Inner Peace is an Experience, Not Something You Know
Serenity, well-being, feeling OK being you, feeling good in your own skin, not having to second guess your choices, trusting that you will do the right thing, these are but a few of the things we have found while working with people that most folks are striving for.
People say they want inner peace but are afraid that what they might have to change about themselves will threaten what they hold to be true. So even though they say they want inner peace, they are afraid to relax into the moment and discover what else is possible.
Life is an unfolding. It keeps expressing itself in each moment anew and differently than one expects. It is the desire for security that keeps people stuck in their pain because they are afraid that if they give up what they know they won’t know who they are. And there are certain beliefs that we hold to be so sacred that giving up those beliefs would question the underpinnings of our lives. So we settle for being comfortably uncomfortable and being in perpetual rolling upsets rather than face the unknown.
We once went to PEAR institute at Princeton University where they were studying things such as remote viewing and the effect of the mind on random generating machines. We had a discussion with one of the scientists there. She told us that when children came to visit the lab from local grade schools the staff would ask the kids a series of questions. First, they asked, “Who here wants to be a scientist?” The children in their enthusiasm always answered, “Me…I do!” Then one of the team would ask, “What is the most important thing you need in order to be a scientist?”
This question always was more difficult for the children to answer and often they got started by saying things like, “You need to be smart,” or “You need to go to school and learn.” The true answer was one that the children rarely guessed. It is also something that most adults shy away from, as if the answer would make them appear stupid. Ultimately the answer is: You have to be willing to say, “I don’t know.” In order to discover what is possible you have to be willing to let go of what you know in order to discover the truth about what is.
In the last few years we have started recording mini-session podcasts, where we video a person asking us a question and we answer him or her. Generally these videos are released by our editing team several months after the time when we have shot them. It is really fun to sit at our computer and watch. Frequently we hear the person’s question and think, “I wonder what they are going to say?” (The “they” being the two of us.) Enough time has passed that we don’t remember the details of the interaction and the session for us is new. Often times the two of us learn something new from ourselves! We watch with a willingness to listen, to not skip ahead and try to appear smart or educated or “in the know” to our minds. When you are present in your life, things you already “know” can show up as completely new information. Rather than the thought, “Oh I know that,” but as a discovery of what is.
There is something about the innocence of being willing to not know. If you are willing to not know and you are willing to be seen by small minds as “less” because you don’t know, there is a possibility to discover something new. But when you think you already know what is talked about you stop listening. When this is the case then there is no possibility to discover what is outside of your limited knowledge base. Your mind is a closed system. When you “know” you don’t really see. When you “know” your knowledge precedes you and acts as a set of blinders so that you don’t actually experience being where you are. Rather you live through a template of past knowledge, events and/or beliefs.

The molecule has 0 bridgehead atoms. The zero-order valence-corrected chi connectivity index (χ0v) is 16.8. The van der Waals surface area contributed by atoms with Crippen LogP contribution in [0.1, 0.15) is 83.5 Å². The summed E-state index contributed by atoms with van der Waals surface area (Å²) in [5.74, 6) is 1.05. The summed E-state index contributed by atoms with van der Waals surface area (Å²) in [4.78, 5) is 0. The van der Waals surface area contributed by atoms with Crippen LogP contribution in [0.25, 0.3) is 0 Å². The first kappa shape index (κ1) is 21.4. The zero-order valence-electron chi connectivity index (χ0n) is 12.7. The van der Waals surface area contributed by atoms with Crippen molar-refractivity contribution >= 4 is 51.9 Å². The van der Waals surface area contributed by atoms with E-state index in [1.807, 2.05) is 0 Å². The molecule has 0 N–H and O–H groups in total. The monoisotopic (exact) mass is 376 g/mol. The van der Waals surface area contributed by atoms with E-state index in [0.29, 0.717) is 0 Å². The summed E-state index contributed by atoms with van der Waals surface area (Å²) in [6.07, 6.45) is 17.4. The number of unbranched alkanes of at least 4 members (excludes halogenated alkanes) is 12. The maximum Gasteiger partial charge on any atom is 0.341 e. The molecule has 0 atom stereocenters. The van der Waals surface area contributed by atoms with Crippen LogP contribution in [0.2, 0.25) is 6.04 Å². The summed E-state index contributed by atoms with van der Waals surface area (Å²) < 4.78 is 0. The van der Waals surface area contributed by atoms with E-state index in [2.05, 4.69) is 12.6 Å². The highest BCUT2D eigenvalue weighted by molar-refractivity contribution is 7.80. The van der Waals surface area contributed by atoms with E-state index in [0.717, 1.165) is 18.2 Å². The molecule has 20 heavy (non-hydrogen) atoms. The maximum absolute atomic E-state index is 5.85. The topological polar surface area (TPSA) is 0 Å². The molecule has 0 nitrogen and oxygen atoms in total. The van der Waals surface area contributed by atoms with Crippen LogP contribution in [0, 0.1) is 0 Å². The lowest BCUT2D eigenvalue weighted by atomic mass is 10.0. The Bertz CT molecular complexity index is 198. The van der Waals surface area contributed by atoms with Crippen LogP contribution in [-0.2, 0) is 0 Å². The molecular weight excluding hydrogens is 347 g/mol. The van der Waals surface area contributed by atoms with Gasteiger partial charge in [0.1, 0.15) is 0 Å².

Recently, as we were teaching a course in Costa Rica, we became distinctly aware of how our environment changed from moment-to-moment. We hold our courses at a lovely resort, Sueño Azul, up in the rain forest on the edge of the Braulio Carrillo National Park. When we are there, our course participants take up most of the rooms and so it is often very cloistered and quiet. The open pathways are covered to shield guests from the elements so it is cooler on sunny days and dry when it rains.
Each day when we are there we walk to and from the course room and between our room and the outdoor patio area where meals are served. The paths also wander past the yoga studio and the spa and all the walkways are flanked by tropical plants, huge trees and vegetation. As the light changes and the days progress, as people become more present and less driven to get somewhere, all of the sudden, fully grown plants “appear” as if by magic. One day, you may see a bright red heleconia, its flower glowing with dew, or a tiny iridescent green hummingbird perched on the tip of a spiny plant, guarding its territory. And then you may come upon a tree, huge and ancient, who has been standing sentinel for years, host to all of the orchids and other plants hanging from the limbs with vines winding up the trunk, a whole ecosystem unto itself. It was never there before. It is suddenly new in that instant. A play of light, a shift of your gaze, a moment of being here and a whole unexplored, previously unseen world is born.
There is a vast difference between already knowing everything and being here to experience your life. As you invest yourself in Being Here, life and your senses become richer and you have the capacity to experience things anew and to see things you have never seen before. As you keep investing in this moment of now, serenity, well-being, feeling OK being you, feeling good in your own skin, not having to second guess your choices and trusting that you will do the right thing will become as natural to you as breathing. And you will be here to experience all that life has to offer along the way.